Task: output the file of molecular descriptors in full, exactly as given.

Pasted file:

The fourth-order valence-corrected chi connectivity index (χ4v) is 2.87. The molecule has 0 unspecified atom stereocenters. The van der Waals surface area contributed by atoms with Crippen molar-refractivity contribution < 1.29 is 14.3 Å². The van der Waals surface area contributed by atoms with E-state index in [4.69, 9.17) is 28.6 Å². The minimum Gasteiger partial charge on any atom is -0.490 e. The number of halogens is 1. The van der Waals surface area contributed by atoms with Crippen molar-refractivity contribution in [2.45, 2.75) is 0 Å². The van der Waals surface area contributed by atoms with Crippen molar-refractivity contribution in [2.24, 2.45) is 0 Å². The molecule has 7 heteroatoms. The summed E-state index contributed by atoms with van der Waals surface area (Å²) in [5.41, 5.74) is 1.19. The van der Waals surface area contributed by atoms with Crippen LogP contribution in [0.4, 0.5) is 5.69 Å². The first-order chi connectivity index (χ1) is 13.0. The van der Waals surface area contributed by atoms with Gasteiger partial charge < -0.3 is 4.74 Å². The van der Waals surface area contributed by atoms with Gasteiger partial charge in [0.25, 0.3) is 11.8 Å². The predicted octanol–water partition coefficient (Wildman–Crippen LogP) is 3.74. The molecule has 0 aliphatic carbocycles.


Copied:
The fourth-order valence-corrected chi connectivity index (χ4v) is 2.87. The molecule has 0 unspecified atom stereocenters. The van der Waals surface area contributed by atoms with Crippen molar-refractivity contribution < 1.29 is 14.3 Å². The van der Waals surface area contributed by atoms with E-state index in [4.69, 9.17) is 28.6 Å². The minimum Gasteiger partial charge on any atom is -0.490 e. The number of halogens is 1. The van der Waals surface area contributed by atoms with Crippen molar-refractivity contribution in [2.45, 2.75) is 0 Å². The van der Waals surface area contributed by atoms with Crippen molar-refractivity contribution in [2.24, 2.45) is 0 Å². The molecule has 7 heteroatoms. The summed E-state index contributed by atoms with van der Waals surface area (Å²) in [5.41, 5.74) is 1.19. The van der Waals surface area contributed by atoms with Crippen LogP contribution in [0.4, 0.5) is 5.69 Å². The first-order chi connectivity index (χ1) is 13.0. The van der Waals surface area contributed by atoms with Gasteiger partial charge < -0.3 is 4.74 Å². The van der Waals surface area contributed by atoms with Gasteiger partial charge in [0.25, 0.3) is 11.8 Å². The predicted octanol–water partition coefficient (Wildman–Crippen LogP) is 3.74. The molecule has 0 aliphatic carbocycles.